Could Drug Treatment Before Diabetes Slow the Disease?
A researcher at Children’s Hospital in Pittsburgh is hoping to slow the progression of Type 2 diabetes by treating children before they get sick. The hospital will serve as one of six sites in a study that looks to be more proactive in the treatment of the illness.
“Give them medications to see if we can rest the pancreas and preserve the beta cell function and prevent the progression to full-blown or severe diabetes,” said principal investigator and University of Pittsburgh Pediatric Endocrinologist Silva Arslanian.
The pancreas is responsible for producing insulin, and the beta cells store and release the insulin. In Type 2 diabetes patients, either the body does not produce enough insulin or the patients’ bodies build up immunity to the hormone.
The idea for the Restoring Insulin Secretion Study (RISE) comes out of the findings of an earlier study released this month that found children did not respond as well as adults to common forms of Type 2 treatment and that once the disease takes hold, it progress much faster in children.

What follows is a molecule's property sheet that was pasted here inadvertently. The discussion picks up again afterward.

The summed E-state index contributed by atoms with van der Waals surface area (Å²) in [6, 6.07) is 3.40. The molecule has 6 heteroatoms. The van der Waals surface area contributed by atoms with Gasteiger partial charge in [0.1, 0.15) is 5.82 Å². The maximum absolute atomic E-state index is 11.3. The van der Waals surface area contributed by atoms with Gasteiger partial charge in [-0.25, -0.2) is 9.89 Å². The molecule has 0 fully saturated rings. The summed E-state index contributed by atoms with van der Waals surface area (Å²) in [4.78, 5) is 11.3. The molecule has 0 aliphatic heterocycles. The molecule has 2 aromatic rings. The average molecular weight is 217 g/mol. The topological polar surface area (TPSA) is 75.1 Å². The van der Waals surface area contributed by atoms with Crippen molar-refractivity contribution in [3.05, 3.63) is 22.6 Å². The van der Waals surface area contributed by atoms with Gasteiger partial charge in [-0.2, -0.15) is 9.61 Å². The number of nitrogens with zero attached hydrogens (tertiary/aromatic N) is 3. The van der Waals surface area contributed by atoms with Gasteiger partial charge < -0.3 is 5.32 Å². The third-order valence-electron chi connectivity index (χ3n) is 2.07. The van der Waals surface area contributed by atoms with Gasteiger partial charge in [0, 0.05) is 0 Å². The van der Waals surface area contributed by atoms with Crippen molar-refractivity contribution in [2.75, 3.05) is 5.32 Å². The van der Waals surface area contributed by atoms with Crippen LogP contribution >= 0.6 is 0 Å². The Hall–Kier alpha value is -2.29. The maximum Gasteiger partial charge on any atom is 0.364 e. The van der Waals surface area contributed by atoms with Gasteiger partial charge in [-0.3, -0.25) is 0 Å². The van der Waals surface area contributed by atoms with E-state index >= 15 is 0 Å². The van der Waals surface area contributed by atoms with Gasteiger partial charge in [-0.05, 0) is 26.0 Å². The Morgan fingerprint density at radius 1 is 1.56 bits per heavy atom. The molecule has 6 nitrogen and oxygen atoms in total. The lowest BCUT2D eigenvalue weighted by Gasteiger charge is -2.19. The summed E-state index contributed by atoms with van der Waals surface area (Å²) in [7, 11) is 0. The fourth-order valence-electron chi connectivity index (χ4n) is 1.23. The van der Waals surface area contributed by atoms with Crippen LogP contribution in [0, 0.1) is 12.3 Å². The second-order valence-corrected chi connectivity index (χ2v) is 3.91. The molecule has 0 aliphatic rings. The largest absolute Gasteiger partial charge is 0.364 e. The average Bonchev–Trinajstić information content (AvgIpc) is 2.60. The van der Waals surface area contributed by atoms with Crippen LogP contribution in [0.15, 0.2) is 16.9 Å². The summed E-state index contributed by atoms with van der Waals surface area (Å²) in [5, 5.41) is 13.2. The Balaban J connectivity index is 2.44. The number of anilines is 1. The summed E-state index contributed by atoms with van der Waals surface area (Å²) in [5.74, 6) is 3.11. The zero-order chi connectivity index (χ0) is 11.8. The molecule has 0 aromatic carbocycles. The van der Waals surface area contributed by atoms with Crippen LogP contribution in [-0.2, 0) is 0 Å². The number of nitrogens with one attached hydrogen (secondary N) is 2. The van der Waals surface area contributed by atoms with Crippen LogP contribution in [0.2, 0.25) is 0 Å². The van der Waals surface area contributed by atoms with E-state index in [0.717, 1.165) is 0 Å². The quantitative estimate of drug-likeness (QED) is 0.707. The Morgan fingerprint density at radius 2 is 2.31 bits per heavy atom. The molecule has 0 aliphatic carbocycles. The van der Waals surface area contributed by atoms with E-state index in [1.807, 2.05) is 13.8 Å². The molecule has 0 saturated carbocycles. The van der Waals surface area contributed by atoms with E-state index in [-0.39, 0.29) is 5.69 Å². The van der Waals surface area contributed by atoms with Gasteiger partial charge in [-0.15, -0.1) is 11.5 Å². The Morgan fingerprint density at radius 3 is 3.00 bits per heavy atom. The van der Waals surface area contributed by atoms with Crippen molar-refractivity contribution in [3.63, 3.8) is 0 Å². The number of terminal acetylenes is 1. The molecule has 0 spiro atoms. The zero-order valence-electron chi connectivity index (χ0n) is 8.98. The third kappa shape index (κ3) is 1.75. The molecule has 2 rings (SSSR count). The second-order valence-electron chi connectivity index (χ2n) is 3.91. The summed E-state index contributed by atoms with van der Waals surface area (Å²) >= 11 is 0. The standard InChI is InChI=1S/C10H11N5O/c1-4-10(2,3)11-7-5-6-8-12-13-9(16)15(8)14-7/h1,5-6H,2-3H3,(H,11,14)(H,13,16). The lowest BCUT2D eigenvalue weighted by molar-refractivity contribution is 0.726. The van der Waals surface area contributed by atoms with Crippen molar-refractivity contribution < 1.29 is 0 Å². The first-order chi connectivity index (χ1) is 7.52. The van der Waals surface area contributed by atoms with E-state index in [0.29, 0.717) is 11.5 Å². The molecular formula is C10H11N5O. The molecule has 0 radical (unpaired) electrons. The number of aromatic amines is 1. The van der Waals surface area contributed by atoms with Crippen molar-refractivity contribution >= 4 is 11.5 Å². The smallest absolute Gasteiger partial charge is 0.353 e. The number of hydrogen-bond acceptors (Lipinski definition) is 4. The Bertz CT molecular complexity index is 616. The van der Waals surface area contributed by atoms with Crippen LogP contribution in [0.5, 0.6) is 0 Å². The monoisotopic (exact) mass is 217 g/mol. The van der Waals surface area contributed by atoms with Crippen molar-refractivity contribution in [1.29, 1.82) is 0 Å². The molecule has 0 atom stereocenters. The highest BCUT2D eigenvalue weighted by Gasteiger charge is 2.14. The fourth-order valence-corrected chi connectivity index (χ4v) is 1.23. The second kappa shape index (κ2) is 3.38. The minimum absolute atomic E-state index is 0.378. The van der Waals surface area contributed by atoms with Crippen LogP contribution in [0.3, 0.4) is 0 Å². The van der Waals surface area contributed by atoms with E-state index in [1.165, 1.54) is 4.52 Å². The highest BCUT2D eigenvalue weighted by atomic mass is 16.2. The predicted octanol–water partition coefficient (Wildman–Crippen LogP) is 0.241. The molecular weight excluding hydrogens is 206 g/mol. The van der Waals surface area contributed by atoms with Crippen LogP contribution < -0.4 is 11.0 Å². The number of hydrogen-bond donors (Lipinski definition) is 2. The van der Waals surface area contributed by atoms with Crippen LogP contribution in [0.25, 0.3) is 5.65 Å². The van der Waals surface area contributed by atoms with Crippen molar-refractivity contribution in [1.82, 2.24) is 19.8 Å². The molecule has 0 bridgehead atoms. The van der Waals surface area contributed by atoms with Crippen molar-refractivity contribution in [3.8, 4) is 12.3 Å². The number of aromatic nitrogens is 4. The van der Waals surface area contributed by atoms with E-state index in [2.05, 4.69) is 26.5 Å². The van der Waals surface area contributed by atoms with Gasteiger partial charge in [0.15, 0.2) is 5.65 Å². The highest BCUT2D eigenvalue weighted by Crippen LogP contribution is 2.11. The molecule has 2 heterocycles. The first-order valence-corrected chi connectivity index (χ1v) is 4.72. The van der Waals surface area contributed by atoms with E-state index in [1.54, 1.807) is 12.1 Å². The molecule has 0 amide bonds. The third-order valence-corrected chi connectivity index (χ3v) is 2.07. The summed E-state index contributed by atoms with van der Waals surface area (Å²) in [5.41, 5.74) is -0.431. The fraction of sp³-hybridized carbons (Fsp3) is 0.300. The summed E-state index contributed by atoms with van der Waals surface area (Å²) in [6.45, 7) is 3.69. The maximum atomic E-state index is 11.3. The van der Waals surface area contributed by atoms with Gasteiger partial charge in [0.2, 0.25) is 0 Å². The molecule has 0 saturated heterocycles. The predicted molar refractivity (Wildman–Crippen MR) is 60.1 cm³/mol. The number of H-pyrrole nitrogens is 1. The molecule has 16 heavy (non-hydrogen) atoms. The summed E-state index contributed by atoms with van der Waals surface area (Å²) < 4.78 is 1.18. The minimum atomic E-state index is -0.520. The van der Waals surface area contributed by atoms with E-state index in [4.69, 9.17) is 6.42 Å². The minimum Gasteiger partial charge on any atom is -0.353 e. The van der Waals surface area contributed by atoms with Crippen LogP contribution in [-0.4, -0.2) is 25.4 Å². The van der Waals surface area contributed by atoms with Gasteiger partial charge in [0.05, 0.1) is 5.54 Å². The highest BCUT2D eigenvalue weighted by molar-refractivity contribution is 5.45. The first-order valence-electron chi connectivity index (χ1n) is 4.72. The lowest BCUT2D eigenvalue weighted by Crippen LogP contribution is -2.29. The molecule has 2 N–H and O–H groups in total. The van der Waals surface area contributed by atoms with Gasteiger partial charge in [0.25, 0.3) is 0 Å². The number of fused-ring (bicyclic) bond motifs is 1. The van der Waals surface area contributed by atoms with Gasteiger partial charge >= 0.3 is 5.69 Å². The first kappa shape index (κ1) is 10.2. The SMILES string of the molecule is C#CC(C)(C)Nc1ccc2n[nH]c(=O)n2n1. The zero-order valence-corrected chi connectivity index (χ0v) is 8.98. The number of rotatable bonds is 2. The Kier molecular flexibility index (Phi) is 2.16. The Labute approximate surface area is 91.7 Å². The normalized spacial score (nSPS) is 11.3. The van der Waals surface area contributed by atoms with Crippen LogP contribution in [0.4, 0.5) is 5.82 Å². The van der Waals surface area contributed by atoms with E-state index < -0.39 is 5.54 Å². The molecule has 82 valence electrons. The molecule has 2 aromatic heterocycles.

“Let’s see if we can prevent this aggressive course of the disease and if we can preserve the beta cell production,” Arslanian said.
The study will enroll 11- to 18-year-old children who are either at risk of developing Type 2 diabetes or have been diagnosed with the illness in the last six months. Being overweight and inactive are the two biggest risk factors for Type 2 diabetes.
Participants will either get the drug metformin for a year or a three-month course of insulin followed by the oral medication. Researchers will then compare the two methods to see if there is an advantage to either course of pretreatment.
“The theory being that insulin might preserve the beta cell function,” Arslanian said.
The subjects will then be tracked for another seven months.
“It’s going to get to the mechanism of how we could preserve beta cell function,” said Arslanian, who thinks a larger trial will be launched if the findings are encouraging.
The same study that prompted the RISE study also lead the researchers to not bother adding a behavior modification education component. The first study found the addition of such education efforts result in little change to drug therapy outcomes.
The trial in Pittsburgh and one other site will involve juveniles while the other four sites will enroll adults.